Leonard Cohen was a struggling poet and author living on the Greek Island of Hydra in 1960 when he first met Marianne Ihlen, the ex-wife of Norwegian author Axel Jensen. Their whirlwind romance inspired many of Cohen’s earliest love songs including, of course, the 1967 classic “So Long, Marianne.” Cohen and Ihlen separated in the Seventies without marrying or having kids, but they remained in communication for the rest of their lives. In 2016, they died within months of each other.
That fabled relationship is the subject of Nick Broomfield’s upcoming documentary Marianne & Leonard: Words of Love, which chronicles their long relationship and the divergent paths they took once it concluded. Roadside Attractions will release it in theaters July 5th.
In an exclusive clip, Cohen, years after parting ways with Ihlen, reflects on the meaning of love. “Love is that activity that makes the power of man and woman,” he says, “That incorporates it into your own heart, when you can embody man and woman, when you can embody hell and heaven, when you can reconcile and contain, when man and woman becomes your content. In other words, when your women becomes your own content and you become her content, that’s love. And you recognize the full equality of that exchange because if she’s smaller than you, she can’t fill you. And if you’re larger than her, you can’t fill her.”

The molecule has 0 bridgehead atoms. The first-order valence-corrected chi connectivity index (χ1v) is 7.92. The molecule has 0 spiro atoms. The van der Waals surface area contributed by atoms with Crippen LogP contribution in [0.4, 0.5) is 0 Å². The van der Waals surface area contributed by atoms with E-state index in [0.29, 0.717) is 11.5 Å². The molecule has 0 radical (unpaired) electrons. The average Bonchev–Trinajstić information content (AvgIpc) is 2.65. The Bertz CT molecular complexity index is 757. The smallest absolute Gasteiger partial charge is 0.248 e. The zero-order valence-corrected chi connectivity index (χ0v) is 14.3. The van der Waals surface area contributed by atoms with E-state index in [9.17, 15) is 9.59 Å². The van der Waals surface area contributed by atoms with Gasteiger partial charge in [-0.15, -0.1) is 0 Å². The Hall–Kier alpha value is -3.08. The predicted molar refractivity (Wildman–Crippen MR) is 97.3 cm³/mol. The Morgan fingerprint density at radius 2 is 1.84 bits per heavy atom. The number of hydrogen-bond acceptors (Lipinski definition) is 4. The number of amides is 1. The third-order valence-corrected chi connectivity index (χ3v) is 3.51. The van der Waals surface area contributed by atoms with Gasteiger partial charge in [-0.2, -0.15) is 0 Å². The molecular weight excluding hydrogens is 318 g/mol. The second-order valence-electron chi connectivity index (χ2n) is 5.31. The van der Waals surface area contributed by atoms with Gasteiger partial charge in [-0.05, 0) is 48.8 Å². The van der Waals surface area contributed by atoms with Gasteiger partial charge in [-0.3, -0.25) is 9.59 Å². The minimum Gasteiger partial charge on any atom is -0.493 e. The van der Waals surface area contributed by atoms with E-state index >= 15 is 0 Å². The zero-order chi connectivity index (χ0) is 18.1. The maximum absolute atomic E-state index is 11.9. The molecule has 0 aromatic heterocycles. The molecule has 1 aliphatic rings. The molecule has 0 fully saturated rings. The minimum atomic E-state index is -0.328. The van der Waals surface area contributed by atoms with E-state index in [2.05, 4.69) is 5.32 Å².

When Cohen learned that Ihlen was rapidly dying of Leukemia in 2016, he wrote her a letter. “Well Marianne it’s come to this time when we are really so old and our bodies are falling apart and I think I will follow you very soon,” he wrote. “Know that I am so close behind you that if you stretch out your hand, I think you can reach mine. And you know that I’ve always loved you for your beauty and your wisdom, but I don’t need to say anything more about that because you know all about that. But now, I just want to wish you a very good journey. Goodbye old friend. Endless love, see you down the road.”